> One of the most defining features of Orthodox Jewish life is the Shabbos; a gold mine for both the restoration and growth of a person’s physical, spiritual, and psychological welfare. Interpersonally, Shabbos presents an opportunity to rekindle family relationships and friendships that can become obscured through the stress of a busy week. As the sun sets on Friday night, the bustle of everyday life melts away like the wax from the Shabbos candles, imbuing in its observer an experience the Jewish Sages referred to as Meein Olam Habah, or a semblance of the World to Come.
However, not all Shabboses are experienced in this idyllic way. For families under significant stress or who have difficulties coping with stress, the Shabbos can degenerate into a repository of anxiety and negative feelings. Instead of serving a detoxifying function, a stressful Shabbos can actually build upon existing stressors and accentuate problematic dynamics in the family system. For a dysfunctional family, Shabbos can amount to 24 hours of being stuck with the people who trigger you the most. For an individual with a mental illness, this type of Shabbos increases the risk using symptomatic behaviors.
An additional difficulty is in place for the individual suffering from an eating disorder. The menu of a typical Shabbos dinner or lunch is usually quite large. When we include major holidays such as Sukkot, Passover, and Shavuos, we find that nearly one third of our calendar is spent, depending on the perspective, either enjoying the overflowing bounty of God’s goodness, anxiously trying to avoid a binge, or becoming psychologically disorganized by an overwhelming assortment of food.
Since the meeting point between stress and food makes up a central part of the work in recovering from an eating disorder, incorporating Shabbos into one’s treatment presents a major opportunity for healing for two reasons. First, the capacity to engage in the Shabbos effectively can bring about a wealth of psychological nurturance. Second, and more primary for the work of psychotherapy, the identification and removal of obstacles that prevent an effective Shabbos can lead to corrective experiences in dealing with family, feelings, and food.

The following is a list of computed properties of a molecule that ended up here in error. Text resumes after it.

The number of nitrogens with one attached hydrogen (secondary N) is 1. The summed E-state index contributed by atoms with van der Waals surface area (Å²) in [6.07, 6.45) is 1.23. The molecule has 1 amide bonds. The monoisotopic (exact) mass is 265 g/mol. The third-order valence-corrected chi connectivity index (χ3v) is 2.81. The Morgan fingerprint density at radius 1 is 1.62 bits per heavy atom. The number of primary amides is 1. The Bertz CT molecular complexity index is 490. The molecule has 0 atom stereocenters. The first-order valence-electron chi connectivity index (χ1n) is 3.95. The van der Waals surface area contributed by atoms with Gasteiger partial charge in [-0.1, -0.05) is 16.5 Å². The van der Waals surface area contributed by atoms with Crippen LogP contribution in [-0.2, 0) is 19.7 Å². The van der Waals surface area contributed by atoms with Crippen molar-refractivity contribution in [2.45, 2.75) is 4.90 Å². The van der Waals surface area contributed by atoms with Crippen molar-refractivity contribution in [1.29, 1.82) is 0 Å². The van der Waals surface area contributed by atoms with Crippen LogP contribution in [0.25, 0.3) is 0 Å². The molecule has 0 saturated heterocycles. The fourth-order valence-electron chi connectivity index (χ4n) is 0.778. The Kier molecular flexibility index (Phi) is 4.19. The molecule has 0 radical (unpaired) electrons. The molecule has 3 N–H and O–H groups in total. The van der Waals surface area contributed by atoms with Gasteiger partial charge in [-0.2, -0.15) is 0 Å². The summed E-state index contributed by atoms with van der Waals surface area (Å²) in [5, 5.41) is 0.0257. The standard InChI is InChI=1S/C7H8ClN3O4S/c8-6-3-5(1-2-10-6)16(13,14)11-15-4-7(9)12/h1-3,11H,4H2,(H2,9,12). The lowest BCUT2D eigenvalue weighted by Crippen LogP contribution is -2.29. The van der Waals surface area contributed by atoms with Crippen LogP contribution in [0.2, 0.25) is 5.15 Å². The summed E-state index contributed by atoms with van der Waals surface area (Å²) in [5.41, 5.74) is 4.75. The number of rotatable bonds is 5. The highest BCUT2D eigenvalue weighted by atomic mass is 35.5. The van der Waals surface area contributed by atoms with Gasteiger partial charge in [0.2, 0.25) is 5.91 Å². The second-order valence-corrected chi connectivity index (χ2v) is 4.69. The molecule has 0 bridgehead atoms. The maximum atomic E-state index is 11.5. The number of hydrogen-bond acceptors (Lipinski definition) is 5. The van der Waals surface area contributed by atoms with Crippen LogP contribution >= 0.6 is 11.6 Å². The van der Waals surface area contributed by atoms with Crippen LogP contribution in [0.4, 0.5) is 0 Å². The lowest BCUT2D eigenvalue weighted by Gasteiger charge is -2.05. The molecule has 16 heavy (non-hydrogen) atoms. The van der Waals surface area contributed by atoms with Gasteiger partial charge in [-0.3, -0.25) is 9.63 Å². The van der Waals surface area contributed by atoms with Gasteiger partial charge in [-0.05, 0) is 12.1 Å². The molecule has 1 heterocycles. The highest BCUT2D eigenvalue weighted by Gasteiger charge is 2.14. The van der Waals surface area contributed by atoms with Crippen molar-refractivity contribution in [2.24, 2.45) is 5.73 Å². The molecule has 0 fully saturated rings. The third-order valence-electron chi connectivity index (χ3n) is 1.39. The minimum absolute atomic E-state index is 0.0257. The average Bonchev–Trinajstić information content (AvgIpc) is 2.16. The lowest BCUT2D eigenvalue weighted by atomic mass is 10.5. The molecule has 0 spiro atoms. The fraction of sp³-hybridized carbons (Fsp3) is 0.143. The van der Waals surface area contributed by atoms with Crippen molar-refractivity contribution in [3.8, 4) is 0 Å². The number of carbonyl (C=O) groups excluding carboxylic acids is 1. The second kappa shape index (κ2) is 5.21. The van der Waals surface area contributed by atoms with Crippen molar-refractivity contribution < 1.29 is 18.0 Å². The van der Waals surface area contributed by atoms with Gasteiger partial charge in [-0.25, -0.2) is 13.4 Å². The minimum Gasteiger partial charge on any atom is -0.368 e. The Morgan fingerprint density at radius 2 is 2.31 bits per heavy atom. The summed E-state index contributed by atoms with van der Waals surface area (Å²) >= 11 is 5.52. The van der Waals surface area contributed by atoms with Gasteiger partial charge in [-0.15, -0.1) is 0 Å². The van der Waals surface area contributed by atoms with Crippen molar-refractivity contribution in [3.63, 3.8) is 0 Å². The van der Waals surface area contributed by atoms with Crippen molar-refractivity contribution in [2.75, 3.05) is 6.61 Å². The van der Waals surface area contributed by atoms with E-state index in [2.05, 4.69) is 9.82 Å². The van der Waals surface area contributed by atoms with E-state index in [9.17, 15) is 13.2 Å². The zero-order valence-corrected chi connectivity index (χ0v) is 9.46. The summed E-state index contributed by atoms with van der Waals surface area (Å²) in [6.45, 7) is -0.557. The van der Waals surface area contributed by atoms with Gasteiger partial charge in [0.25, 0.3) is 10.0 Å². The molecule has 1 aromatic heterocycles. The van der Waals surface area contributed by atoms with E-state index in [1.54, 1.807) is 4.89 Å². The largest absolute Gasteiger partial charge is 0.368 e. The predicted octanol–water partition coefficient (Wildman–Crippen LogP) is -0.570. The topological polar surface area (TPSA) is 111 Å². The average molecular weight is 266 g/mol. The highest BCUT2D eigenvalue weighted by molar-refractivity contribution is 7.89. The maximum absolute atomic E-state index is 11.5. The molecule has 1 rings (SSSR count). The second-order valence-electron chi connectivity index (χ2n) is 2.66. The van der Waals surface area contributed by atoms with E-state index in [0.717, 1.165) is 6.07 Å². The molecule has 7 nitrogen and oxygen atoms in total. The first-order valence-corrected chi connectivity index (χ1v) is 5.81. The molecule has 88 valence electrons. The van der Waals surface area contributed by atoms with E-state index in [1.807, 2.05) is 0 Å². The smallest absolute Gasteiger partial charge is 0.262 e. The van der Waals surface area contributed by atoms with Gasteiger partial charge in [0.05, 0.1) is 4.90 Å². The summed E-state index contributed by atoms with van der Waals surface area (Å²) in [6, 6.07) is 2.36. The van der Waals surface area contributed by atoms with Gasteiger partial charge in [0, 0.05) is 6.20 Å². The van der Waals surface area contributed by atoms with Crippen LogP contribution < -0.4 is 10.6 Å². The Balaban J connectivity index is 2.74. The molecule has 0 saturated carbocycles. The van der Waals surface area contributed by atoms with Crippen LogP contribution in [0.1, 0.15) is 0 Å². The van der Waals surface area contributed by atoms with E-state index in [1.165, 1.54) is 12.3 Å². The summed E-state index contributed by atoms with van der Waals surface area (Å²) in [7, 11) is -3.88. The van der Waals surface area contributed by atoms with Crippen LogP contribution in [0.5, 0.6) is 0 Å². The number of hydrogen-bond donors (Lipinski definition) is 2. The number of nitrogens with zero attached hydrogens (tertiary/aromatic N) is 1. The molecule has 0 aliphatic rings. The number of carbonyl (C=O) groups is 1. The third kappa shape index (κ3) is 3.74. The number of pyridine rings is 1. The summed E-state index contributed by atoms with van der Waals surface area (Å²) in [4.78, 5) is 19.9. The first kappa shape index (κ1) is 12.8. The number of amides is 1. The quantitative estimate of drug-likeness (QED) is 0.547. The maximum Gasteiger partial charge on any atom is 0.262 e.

The following recommendations may prove useful in harnessing the power of Shabbos to affect recovery.
• Just as in the treatment of any eating disorder, planning meals ahead of time can attenuate much stress and anxiety before meals. Planning the Shabbos meal before Wednesday can give a person time to psychologically prepare for two challenging meals. In doing so, the individual and other family involved in the preparation should be mindful that the meal is not excessive and that it meets all of the individual’s exchanges.
• Minimize stress going into Shabbos. Shabbos preparations such as cleaning, cooking, and showering should be done calmly and in a way that the Shabbos is welcomed into a stress free environment.
• Reframe the Shabbos experience as an opportunity for healing. Mindfulness about the healing effects of Shabbos can be incorporated in lighting the Shabbos candles, through prayer, and even rest.
• Family members need to be supportive, but not become the ‘food police.’ Families need to make the meal as normal as possible. Dialogue should not draw attention to food, the eating disorder, or related issues such as calories, weight, body image, etc. For individuals who struggle with purging, an activity after the meal such as singing, taking a walk, or playing a game can significantly disrupt the contingency between fullness and purging.
• Should a family member have concerns of symptom use, these concerns should be addressed, but not during the meal or when “the iron is hot.” Instead, communicating concern is usually most effective when the drive for using the symptom has been diminished. Because of the shame and guilt associated with symptom use, it may also be helpful to address this in the context of family therapy through the assistance of a professional psychotherapist.
Jonathan Kirschner, M.A., is currently a Doctoral Intern at the Renfrew Center where he serves as a Primary Therapist. Jonathan’s interests include applied positive psychology, religion and mental health, and family therapy. His Doctoral research, currently underway, is focused on understanding the interface between Orthodox Judaism and disordered eating. Jonathan writes on this and related topics on his blog at www.jonathankirschner.com.
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